More specifically, the two variables lead knee extension during delivery and forward trunk tilt at the instant of ball release. It has been my experience that forward trunk tilt at ball release is the cause while lead knee extension during delivery is the effect. In other words, lead knee extension is the sneeze to the forward trunk tilt cold.
I haven't always felt this way. I used to work on the lead knee extension variable with mixed results. Not until I started really focusing on forward trunk tilt did I see the lead knee extension really show up. It is my opinion, that if a pitcher truly commits to forward trunk tilt during delivery, the lead knee will extend to support the additional forces added to that leg. Implicit learning if you will.
Another caveat. Hamstring flexibility is a huge determinant in a pitchers ability to extend their lead knee if they are tilted forward at the trunk. It is also my opinion, that many pitchers, although committed to forward trunk tilt, may not be able to support it if they don't have the flexibility in the hamstrings.
Have you done any research with respect to hamstring flexibility in this area? I would love to see that variable in play in additional research projects.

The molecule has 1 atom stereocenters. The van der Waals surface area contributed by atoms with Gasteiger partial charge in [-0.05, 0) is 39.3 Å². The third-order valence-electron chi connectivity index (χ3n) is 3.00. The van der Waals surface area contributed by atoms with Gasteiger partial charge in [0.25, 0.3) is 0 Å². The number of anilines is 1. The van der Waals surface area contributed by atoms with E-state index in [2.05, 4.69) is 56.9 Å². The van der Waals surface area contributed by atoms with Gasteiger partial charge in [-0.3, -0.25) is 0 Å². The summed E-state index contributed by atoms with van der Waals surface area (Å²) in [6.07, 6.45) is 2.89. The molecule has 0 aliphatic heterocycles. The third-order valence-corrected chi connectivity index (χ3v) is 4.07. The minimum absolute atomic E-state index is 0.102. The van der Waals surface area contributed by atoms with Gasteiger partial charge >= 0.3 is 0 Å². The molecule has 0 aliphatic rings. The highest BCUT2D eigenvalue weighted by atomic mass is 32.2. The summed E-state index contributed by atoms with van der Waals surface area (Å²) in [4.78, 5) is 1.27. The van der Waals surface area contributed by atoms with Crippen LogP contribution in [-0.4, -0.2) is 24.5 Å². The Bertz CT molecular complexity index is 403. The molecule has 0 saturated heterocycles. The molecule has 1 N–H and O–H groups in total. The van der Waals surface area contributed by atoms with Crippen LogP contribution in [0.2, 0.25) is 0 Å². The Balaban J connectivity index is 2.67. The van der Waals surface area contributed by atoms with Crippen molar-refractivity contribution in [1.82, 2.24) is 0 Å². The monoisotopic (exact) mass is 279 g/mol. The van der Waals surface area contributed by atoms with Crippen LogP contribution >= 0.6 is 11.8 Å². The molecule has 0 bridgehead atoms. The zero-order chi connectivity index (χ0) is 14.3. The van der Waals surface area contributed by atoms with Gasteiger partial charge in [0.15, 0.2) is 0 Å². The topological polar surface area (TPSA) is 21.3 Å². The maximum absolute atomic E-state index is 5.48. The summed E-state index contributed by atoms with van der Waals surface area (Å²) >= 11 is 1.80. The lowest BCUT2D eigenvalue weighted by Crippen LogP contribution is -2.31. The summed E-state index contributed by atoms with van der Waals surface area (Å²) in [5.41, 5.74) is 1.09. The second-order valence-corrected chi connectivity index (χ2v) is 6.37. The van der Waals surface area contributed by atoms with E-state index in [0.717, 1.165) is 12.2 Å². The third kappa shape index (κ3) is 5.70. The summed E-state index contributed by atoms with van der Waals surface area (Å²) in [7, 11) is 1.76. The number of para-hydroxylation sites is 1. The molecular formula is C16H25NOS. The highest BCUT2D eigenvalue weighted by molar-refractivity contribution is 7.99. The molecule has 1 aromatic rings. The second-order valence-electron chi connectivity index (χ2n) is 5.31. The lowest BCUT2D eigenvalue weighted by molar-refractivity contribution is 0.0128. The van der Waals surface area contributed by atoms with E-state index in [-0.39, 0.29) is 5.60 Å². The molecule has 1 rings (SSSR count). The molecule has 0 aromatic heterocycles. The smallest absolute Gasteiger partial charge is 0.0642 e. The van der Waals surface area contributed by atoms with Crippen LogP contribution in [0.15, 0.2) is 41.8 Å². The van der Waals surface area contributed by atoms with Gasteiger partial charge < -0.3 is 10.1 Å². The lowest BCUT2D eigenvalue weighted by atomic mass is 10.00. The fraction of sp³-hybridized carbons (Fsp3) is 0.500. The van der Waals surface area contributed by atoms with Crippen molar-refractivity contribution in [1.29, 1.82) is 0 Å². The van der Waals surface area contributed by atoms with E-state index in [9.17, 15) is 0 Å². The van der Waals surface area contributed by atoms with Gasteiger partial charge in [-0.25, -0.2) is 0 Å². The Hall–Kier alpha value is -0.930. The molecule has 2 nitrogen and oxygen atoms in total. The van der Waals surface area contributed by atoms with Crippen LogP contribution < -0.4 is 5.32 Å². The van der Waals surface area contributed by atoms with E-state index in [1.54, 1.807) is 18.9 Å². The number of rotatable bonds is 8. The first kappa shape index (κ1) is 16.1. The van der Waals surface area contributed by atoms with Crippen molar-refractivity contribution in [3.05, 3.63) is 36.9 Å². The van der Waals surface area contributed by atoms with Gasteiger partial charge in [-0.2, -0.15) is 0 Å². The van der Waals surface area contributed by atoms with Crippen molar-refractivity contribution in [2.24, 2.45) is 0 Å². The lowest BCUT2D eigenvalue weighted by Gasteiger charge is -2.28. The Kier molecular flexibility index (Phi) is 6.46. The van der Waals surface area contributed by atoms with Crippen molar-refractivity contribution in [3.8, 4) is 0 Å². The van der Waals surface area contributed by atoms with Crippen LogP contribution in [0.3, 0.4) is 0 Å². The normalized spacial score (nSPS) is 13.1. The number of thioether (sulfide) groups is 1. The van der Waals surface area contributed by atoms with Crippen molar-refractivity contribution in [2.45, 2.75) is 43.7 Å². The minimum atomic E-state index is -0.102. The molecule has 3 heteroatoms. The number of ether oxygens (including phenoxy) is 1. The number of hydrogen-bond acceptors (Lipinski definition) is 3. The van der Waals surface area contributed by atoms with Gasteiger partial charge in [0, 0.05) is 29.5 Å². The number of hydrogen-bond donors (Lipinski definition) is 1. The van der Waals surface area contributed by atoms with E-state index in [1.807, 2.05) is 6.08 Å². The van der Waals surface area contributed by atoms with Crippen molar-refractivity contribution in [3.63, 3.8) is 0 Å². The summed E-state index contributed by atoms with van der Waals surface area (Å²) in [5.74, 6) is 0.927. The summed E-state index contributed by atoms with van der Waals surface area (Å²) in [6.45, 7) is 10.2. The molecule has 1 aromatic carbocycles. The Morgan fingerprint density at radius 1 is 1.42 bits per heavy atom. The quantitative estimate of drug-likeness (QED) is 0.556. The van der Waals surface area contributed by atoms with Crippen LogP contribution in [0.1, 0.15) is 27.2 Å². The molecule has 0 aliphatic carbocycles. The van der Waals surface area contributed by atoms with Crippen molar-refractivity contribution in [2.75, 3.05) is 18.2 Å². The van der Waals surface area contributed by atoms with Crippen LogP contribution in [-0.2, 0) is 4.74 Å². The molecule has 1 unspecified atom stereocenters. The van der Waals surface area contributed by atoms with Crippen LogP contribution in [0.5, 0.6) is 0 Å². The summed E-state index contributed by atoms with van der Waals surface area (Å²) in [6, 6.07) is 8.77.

Post by Dave Fortenbaugh, Ph.D. on Jan 14, 2010 10:27:15 GMT -6
I'm glad to see that you are interested in this study. Knee range of motion from foot contact to ball release and forward trunk tilt at ball release are key variables, and they are two of the first things we look at during our individual evaluations here at ASMI (http://www.asmi.org/asmiweb/evaluation%20options.htm).
You are correct that these two variables are connected, though I think you have inverted their relationship. Pitching involves transferring energy from the ground up. At foot contact, the knee is in a flexed position and the trunk is upright. It is the extension of the knee at this point in time that pushes the hips back and allows the trunk to lean forward (i.e. towards home plate).
Good lower body strength and flexibility aid in generating these movements by the knee, hips, and trunk. Off-hand, I do not know of any studies that have analyzed hamstring flexibility and pitching mechanics, but I will review the literature and let you know.